And if others did not forget Mauro's legal ability, neither did he forget his former business and legal associates. These he had faithfully and personally witnessed to after his conversion and fervently prayed that they, as he had been, might be brought out of darkness into light. One of the most famous of these was Thomas A. Edison.
As successful patent counsel for the Columbia Phonograph Company, Philip Mauro had repeated encounters with this wizard, who was regarded as "one of the company's most formidable antagonists," in the extensive litigation involving patents. Despite the fact that Mr. Mauro was Edison's legal opponent and invariably his victor, Edison evidently retained his respect for him personally as well as for his intellect, for when in 1926 Mr. Mauro wrote Edison, "giving him a personal testimony as to the peace of mind and conscience that had come to him through trusting in Jesus Christ, the result was an invitation to visit Mr. Edison at his laboratory in Orange, New Jersey." When the two met on October 29, 1926, they had not seen each other for about twenty years.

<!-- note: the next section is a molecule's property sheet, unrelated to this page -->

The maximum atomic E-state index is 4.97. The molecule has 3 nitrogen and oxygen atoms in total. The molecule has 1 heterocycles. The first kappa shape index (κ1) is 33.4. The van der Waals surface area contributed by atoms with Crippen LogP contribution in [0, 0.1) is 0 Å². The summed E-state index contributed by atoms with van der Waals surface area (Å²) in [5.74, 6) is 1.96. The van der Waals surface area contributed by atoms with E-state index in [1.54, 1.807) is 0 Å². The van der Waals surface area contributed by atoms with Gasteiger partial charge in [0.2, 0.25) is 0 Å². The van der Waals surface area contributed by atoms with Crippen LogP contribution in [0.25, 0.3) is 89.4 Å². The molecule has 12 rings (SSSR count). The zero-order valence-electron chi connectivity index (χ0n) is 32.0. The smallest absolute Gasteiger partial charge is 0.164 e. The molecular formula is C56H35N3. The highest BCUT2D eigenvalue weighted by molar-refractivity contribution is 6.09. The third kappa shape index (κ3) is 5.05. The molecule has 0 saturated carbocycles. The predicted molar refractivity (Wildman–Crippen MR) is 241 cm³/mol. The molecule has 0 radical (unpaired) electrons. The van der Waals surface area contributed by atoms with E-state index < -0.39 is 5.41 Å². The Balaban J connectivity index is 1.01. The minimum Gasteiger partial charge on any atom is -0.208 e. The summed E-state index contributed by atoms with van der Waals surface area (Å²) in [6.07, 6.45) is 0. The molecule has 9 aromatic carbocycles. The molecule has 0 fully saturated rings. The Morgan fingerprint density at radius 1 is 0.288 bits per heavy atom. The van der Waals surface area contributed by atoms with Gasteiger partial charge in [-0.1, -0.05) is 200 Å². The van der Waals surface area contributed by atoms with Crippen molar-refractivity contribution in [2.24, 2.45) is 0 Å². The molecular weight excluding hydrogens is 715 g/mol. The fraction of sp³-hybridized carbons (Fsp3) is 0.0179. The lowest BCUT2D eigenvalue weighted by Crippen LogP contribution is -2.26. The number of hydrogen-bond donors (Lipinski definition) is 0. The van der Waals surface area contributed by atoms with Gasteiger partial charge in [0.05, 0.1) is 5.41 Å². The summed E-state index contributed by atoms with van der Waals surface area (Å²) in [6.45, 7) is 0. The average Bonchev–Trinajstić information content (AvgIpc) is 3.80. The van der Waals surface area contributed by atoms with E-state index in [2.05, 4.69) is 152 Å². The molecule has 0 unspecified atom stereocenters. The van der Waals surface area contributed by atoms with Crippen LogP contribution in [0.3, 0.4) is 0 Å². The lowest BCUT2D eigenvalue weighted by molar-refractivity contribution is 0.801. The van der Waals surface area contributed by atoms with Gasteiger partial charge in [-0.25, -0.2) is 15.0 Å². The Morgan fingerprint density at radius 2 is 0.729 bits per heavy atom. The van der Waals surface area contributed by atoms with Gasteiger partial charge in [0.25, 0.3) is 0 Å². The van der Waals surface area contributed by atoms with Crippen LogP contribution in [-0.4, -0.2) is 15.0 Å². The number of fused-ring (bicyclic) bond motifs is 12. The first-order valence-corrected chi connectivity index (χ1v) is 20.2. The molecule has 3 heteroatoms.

The story of their interview is best told be Mr. Mauro himself as printed in The Last Hour, edited and published by himself. "Mr. Edison is now in his eightieth year; but his mind is evidently as keen as ever. All his life his attitude regarding things not seen- God, the human soul, life hereafter, etc.- has been severely skeptical. But now, in the sunset of his days, he has undertaken the investigation of those great matters, with a desire to know the truth, but with insistence upon PROOF. 'I want FACTS,' was the way he expressed the attitude of his mind. Owing to Mr. Edison's deafness, it was difficult for the editor to speak to him. But it was better so; and the promise was given that he would read attentively a short letter on the matter discussed." This Mr. Mauro wrote "the day following the interview."
"Dear Mr. Edison,
"It was a real pleasure to see you and hear your voice again. Moreover, the matters touched upon in our conversation of yesterday gave me much to think about.
"You want facts. So do I. A reasonable man's belief should rest upon nothing less substantial than well-attested facts. So here is a fact for you:
"God (whom you reverently call "the Supreme Intelligence") loves you and wants your love in return. My visit to you and this letter are evidence of it, though, of course, not sufficient to prove to your satisfaction either that God is, or that He cares for Thomas Edison. But wait.